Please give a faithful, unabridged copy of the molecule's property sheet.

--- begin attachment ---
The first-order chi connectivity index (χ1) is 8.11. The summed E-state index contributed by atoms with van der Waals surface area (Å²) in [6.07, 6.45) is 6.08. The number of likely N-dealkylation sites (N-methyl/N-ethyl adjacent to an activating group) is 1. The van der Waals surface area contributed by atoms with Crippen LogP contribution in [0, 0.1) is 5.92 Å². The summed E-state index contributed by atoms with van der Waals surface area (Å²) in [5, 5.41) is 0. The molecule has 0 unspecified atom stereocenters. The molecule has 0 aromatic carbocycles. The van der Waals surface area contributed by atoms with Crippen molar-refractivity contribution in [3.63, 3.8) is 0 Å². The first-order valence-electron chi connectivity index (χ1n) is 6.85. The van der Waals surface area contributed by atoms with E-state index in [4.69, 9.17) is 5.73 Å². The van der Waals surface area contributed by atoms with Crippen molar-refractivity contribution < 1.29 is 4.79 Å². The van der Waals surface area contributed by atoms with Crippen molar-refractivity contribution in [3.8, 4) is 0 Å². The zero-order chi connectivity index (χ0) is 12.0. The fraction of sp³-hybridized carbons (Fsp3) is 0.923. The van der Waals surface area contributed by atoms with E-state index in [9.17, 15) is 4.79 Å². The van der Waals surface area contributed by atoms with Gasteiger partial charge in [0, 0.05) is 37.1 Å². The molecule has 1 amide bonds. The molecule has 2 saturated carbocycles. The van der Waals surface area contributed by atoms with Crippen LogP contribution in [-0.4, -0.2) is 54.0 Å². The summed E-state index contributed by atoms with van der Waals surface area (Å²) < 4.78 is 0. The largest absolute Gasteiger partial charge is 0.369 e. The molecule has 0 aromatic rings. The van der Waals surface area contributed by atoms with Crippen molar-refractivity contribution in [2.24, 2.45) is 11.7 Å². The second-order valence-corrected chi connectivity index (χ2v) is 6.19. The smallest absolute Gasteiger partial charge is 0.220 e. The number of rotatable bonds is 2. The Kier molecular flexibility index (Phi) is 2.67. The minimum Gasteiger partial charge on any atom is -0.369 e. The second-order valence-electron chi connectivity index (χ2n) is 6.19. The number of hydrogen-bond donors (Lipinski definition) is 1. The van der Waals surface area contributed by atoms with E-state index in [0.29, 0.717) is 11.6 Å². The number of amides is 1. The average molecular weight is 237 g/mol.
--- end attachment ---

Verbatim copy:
The first-order chi connectivity index (χ1) is 8.11. The summed E-state index contributed by atoms with van der Waals surface area (Å²) in [6.07, 6.45) is 6.08. The number of likely N-dealkylation sites (N-methyl/N-ethyl adjacent to an activating group) is 1. The van der Waals surface area contributed by atoms with Crippen LogP contribution in [0, 0.1) is 5.92 Å². The summed E-state index contributed by atoms with van der Waals surface area (Å²) in [5, 5.41) is 0. The molecule has 0 unspecified atom stereocenters. The molecule has 0 aromatic carbocycles. The van der Waals surface area contributed by atoms with Crippen molar-refractivity contribution in [3.63, 3.8) is 0 Å². The first-order valence-electron chi connectivity index (χ1n) is 6.85. The van der Waals surface area contributed by atoms with E-state index in [4.69, 9.17) is 5.73 Å². The van der Waals surface area contributed by atoms with Crippen molar-refractivity contribution < 1.29 is 4.79 Å². The van der Waals surface area contributed by atoms with Crippen molar-refractivity contribution in [3.8, 4) is 0 Å². The zero-order chi connectivity index (χ0) is 12.0. The fraction of sp³-hybridized carbons (Fsp3) is 0.923. The van der Waals surface area contributed by atoms with E-state index in [9.17, 15) is 4.79 Å². The van der Waals surface area contributed by atoms with Gasteiger partial charge in [0, 0.05) is 37.1 Å². The molecule has 1 amide bonds. The molecule has 2 saturated carbocycles. The van der Waals surface area contributed by atoms with Crippen LogP contribution in [-0.4, -0.2) is 54.0 Å². The summed E-state index contributed by atoms with van der Waals surface area (Å²) < 4.78 is 0. The largest absolute Gasteiger partial charge is 0.369 e. The molecule has 0 aromatic rings. The van der Waals surface area contributed by atoms with Crippen molar-refractivity contribution in [2.24, 2.45) is 11.7 Å². The second-order valence-corrected chi connectivity index (χ2v) is 6.19. The smallest absolute Gasteiger partial charge is 0.220 e. The number of rotatable bonds is 2. The Kier molecular flexibility index (Phi) is 2.67. The minimum Gasteiger partial charge on any atom is -0.369 e. The second-order valence-electron chi connectivity index (χ2n) is 6.19. The number of hydrogen-bond donors (Lipinski definition) is 1. The van der Waals surface area contributed by atoms with E-state index in [0.29, 0.717) is 11.6 Å². The number of amides is 1. The average molecular weight is 237 g/mol.